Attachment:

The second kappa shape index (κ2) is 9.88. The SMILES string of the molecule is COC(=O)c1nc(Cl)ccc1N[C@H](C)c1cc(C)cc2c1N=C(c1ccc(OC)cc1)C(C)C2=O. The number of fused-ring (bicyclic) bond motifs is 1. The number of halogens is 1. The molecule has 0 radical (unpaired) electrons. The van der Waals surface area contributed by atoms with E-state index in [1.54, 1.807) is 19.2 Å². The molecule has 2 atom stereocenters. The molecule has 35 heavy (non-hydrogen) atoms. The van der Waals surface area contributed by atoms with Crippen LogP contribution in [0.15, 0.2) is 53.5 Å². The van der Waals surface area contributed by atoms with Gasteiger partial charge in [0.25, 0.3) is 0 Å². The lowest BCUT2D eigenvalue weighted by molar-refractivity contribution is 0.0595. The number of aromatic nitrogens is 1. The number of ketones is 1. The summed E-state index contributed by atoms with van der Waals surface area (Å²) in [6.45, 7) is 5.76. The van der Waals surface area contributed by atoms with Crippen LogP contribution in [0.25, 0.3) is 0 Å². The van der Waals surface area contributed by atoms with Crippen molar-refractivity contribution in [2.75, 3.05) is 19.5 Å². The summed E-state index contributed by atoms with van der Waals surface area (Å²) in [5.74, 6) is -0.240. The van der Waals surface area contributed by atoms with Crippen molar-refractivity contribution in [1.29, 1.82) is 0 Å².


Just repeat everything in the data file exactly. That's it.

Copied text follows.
The second kappa shape index (κ2) is 9.88. The SMILES string of the molecule is COC(=O)c1nc(Cl)ccc1N[C@H](C)c1cc(C)cc2c1N=C(c1ccc(OC)cc1)C(C)C2=O. The number of fused-ring (bicyclic) bond motifs is 1. The number of halogens is 1. The molecule has 0 radical (unpaired) electrons. The van der Waals surface area contributed by atoms with E-state index in [1.54, 1.807) is 19.2 Å². The molecule has 2 atom stereocenters. The molecule has 35 heavy (non-hydrogen) atoms. The van der Waals surface area contributed by atoms with Crippen LogP contribution in [0.15, 0.2) is 53.5 Å². The van der Waals surface area contributed by atoms with Gasteiger partial charge in [0.25, 0.3) is 0 Å². The lowest BCUT2D eigenvalue weighted by molar-refractivity contribution is 0.0595. The number of aromatic nitrogens is 1. The number of ketones is 1. The summed E-state index contributed by atoms with van der Waals surface area (Å²) in [6.45, 7) is 5.76. The van der Waals surface area contributed by atoms with Crippen LogP contribution in [0.25, 0.3) is 0 Å². The van der Waals surface area contributed by atoms with Crippen molar-refractivity contribution in [2.75, 3.05) is 19.5 Å². The summed E-state index contributed by atoms with van der Waals surface area (Å²) in [5.74, 6) is -0.240. The van der Waals surface area contributed by atoms with Crippen molar-refractivity contribution in [1.29, 1.82) is 0 Å².